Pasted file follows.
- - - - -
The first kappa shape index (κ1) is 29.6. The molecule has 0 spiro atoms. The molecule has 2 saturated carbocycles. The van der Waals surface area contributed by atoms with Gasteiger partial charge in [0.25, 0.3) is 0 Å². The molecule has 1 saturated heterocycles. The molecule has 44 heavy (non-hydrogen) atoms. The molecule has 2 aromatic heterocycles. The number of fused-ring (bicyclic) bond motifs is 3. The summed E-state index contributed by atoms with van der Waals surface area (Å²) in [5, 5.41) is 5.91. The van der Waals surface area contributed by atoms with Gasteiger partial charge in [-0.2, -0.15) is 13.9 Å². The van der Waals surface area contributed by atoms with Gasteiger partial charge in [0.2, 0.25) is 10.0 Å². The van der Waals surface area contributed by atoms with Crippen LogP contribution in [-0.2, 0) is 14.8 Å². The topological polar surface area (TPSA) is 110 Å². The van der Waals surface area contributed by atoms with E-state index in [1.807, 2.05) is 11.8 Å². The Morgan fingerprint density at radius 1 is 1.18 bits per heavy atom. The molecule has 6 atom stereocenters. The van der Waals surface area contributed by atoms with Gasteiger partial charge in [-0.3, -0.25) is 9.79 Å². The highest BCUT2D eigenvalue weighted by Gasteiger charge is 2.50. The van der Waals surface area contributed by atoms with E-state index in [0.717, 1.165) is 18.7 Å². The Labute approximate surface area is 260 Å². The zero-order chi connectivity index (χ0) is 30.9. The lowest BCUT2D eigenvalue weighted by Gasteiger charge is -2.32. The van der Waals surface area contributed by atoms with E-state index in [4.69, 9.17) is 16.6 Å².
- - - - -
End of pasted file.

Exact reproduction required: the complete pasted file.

The first kappa shape index (κ1) is 29.6. The molecule has 0 spiro atoms. The molecule has 2 saturated carbocycles. The van der Waals surface area contributed by atoms with Gasteiger partial charge in [0.25, 0.3) is 0 Å². The molecule has 1 saturated heterocycles. The molecule has 44 heavy (non-hydrogen) atoms. The molecule has 2 aromatic heterocycles. The number of fused-ring (bicyclic) bond motifs is 3. The summed E-state index contributed by atoms with van der Waals surface area (Å²) in [5, 5.41) is 5.91. The van der Waals surface area contributed by atoms with Gasteiger partial charge in [-0.2, -0.15) is 13.9 Å². The van der Waals surface area contributed by atoms with Gasteiger partial charge in [0.2, 0.25) is 10.0 Å². The van der Waals surface area contributed by atoms with Crippen LogP contribution in [-0.2, 0) is 14.8 Å². The topological polar surface area (TPSA) is 110 Å². The van der Waals surface area contributed by atoms with E-state index in [1.807, 2.05) is 11.8 Å². The Morgan fingerprint density at radius 1 is 1.18 bits per heavy atom. The molecule has 6 atom stereocenters. The van der Waals surface area contributed by atoms with Gasteiger partial charge in [-0.3, -0.25) is 9.79 Å². The highest BCUT2D eigenvalue weighted by Gasteiger charge is 2.50. The van der Waals surface area contributed by atoms with E-state index in [0.717, 1.165) is 18.7 Å². The Labute approximate surface area is 260 Å². The zero-order chi connectivity index (χ0) is 30.9. The lowest BCUT2D eigenvalue weighted by Gasteiger charge is -2.32. The van der Waals surface area contributed by atoms with E-state index in [4.69, 9.17) is 16.6 Å².